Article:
Is everything becoming a ‘Science’ these days? Land change science, sustainability science, conservation science, invasion science… what is behind all these new labels? This phenomenon seems to have somewhat contradictory drivers: one is an appeal to interdisciplinarity and crossing the natural-social divide; the other is a rhetorical or strategic retreat to the authority of Science-with-a-capital-S. The consequence is a number of approaches claiming intellectual territory and scientific, ‘apolitical’ authority and largely shutting the doors for reflective, interpretive, and critical social science and humanities approaches.
The penny dropped for me as I read an article introducing “invasion science” (Richardson and Ricciardi 2013) to replace, or enhance, the extant fields of “invasion biology” or “invasion ecology”. They justify the new term as follows:
“Invasion science is the study of the causes and consequences of the introduction of organisms to the areas outside their native ranges. It concerns all aspects relating to the transport, establishment and spread of organisms in a new target region, their interactions with resident organisms, and the costs and benefits of invasion with reference to human value systems. ‘Invasion science’ is a more appropriate name for the broad domain than ‘invasion ecology’ or ‘invasion biology’ because of the importance of engaging with many disciplines other than biology and ecology in understanding and managing invasions” (p. 1461)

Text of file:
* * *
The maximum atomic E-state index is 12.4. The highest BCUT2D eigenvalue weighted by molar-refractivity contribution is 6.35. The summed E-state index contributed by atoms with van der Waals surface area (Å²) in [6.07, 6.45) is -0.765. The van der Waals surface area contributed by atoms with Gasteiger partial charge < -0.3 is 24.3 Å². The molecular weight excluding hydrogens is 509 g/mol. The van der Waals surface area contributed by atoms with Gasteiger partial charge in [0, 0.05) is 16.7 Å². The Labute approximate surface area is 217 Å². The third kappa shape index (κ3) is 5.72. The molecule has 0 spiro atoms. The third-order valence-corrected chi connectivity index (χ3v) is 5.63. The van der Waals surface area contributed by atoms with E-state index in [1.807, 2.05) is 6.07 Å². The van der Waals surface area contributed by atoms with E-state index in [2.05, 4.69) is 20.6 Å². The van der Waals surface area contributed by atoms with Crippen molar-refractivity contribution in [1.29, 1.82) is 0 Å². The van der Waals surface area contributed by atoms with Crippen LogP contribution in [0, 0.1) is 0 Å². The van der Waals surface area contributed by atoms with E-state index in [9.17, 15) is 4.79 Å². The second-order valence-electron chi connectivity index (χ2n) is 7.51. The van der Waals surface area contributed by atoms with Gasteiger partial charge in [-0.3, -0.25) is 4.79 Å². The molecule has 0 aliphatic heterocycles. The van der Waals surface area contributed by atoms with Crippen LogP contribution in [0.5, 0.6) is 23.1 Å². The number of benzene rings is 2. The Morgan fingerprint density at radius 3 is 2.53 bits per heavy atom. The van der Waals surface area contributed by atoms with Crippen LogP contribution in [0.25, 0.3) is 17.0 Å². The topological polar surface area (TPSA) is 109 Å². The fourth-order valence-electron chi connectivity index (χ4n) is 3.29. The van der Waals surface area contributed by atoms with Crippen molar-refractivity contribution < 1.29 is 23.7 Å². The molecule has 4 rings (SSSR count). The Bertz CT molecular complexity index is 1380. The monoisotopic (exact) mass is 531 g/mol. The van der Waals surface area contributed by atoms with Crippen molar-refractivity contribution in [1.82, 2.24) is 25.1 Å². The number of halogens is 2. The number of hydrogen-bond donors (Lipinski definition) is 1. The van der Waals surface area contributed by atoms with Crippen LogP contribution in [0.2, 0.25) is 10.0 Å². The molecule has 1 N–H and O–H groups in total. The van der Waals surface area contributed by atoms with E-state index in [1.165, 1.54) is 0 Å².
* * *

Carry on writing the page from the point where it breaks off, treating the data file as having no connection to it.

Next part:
So, the justification is interdisciplinarity. Yet their call on ‘science’ seems to engage with only the more quantitative social sciences (costs and benefits, i.e. economics), probably because the field of invasion biology has had some rough encounters with critical social science and humanities (Simberloff 2003).
The same day I discovered invasion science, Joern Fischer’s blog introduced me to “conservation science“. This field was proposed by Kareiva and Marvier (2012) on the 25th anniversary of Soulé’s classic manifesto for “conservation biology”. They explain it this way: